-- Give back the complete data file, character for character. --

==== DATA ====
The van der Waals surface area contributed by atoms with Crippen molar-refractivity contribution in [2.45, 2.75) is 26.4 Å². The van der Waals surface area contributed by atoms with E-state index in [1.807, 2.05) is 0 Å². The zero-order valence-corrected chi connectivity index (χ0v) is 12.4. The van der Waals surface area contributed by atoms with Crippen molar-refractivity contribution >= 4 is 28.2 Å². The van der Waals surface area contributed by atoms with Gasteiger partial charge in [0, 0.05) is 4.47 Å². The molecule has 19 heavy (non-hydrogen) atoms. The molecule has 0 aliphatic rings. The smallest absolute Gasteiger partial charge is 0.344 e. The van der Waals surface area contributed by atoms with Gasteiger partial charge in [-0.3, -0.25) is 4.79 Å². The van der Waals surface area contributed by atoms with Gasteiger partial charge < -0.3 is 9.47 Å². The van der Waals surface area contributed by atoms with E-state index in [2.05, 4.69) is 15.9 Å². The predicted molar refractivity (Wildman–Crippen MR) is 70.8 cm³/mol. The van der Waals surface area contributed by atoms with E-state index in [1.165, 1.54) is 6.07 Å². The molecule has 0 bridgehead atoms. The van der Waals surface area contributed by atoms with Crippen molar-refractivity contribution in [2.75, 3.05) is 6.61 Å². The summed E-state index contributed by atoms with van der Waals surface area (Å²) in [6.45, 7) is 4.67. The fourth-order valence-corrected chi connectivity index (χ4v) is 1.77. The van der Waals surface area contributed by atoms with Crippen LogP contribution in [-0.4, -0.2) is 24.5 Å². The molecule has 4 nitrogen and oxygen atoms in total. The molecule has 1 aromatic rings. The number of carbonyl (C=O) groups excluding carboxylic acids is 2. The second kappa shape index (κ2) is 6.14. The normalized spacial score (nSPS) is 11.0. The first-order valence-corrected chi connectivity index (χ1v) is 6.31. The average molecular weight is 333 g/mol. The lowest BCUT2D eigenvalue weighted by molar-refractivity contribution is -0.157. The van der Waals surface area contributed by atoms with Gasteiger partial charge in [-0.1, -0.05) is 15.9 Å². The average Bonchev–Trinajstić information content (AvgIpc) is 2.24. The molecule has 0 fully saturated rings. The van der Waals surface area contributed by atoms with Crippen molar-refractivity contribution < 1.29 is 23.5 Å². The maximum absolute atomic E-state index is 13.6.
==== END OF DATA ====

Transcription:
The van der Waals surface area contributed by atoms with Crippen molar-refractivity contribution in [2.45, 2.75) is 26.4 Å². The van der Waals surface area contributed by atoms with E-state index in [1.807, 2.05) is 0 Å². The zero-order valence-corrected chi connectivity index (χ0v) is 12.4. The van der Waals surface area contributed by atoms with Crippen molar-refractivity contribution >= 4 is 28.2 Å². The van der Waals surface area contributed by atoms with Gasteiger partial charge in [0, 0.05) is 4.47 Å². The molecule has 19 heavy (non-hydrogen) atoms. The molecule has 0 aliphatic rings. The smallest absolute Gasteiger partial charge is 0.344 e. The van der Waals surface area contributed by atoms with Gasteiger partial charge in [-0.3, -0.25) is 4.79 Å². The van der Waals surface area contributed by atoms with Gasteiger partial charge < -0.3 is 9.47 Å². The van der Waals surface area contributed by atoms with E-state index in [2.05, 4.69) is 15.9 Å². The predicted molar refractivity (Wildman–Crippen MR) is 70.8 cm³/mol. The van der Waals surface area contributed by atoms with E-state index in [1.165, 1.54) is 6.07 Å². The molecule has 0 bridgehead atoms. The van der Waals surface area contributed by atoms with Crippen molar-refractivity contribution in [2.75, 3.05) is 6.61 Å². The summed E-state index contributed by atoms with van der Waals surface area (Å²) in [6.45, 7) is 4.67. The fourth-order valence-corrected chi connectivity index (χ4v) is 1.77. The van der Waals surface area contributed by atoms with Crippen LogP contribution in [-0.4, -0.2) is 24.5 Å². The molecule has 4 nitrogen and oxygen atoms in total. The molecule has 1 aromatic rings. The number of carbonyl (C=O) groups excluding carboxylic acids is 2. The second kappa shape index (κ2) is 6.14. The normalized spacial score (nSPS) is 11.0. The first-order valence-corrected chi connectivity index (χ1v) is 6.31. The average molecular weight is 333 g/mol. The lowest BCUT2D eigenvalue weighted by molar-refractivity contribution is -0.157. The van der Waals surface area contributed by atoms with Gasteiger partial charge in [-0.1, -0.05) is 15.9 Å². The average Bonchev–Trinajstić information content (AvgIpc) is 2.24. The molecule has 0 fully saturated rings. The van der Waals surface area contributed by atoms with Crippen molar-refractivity contribution < 1.29 is 23.5 Å². The maximum absolute atomic E-state index is 13.6.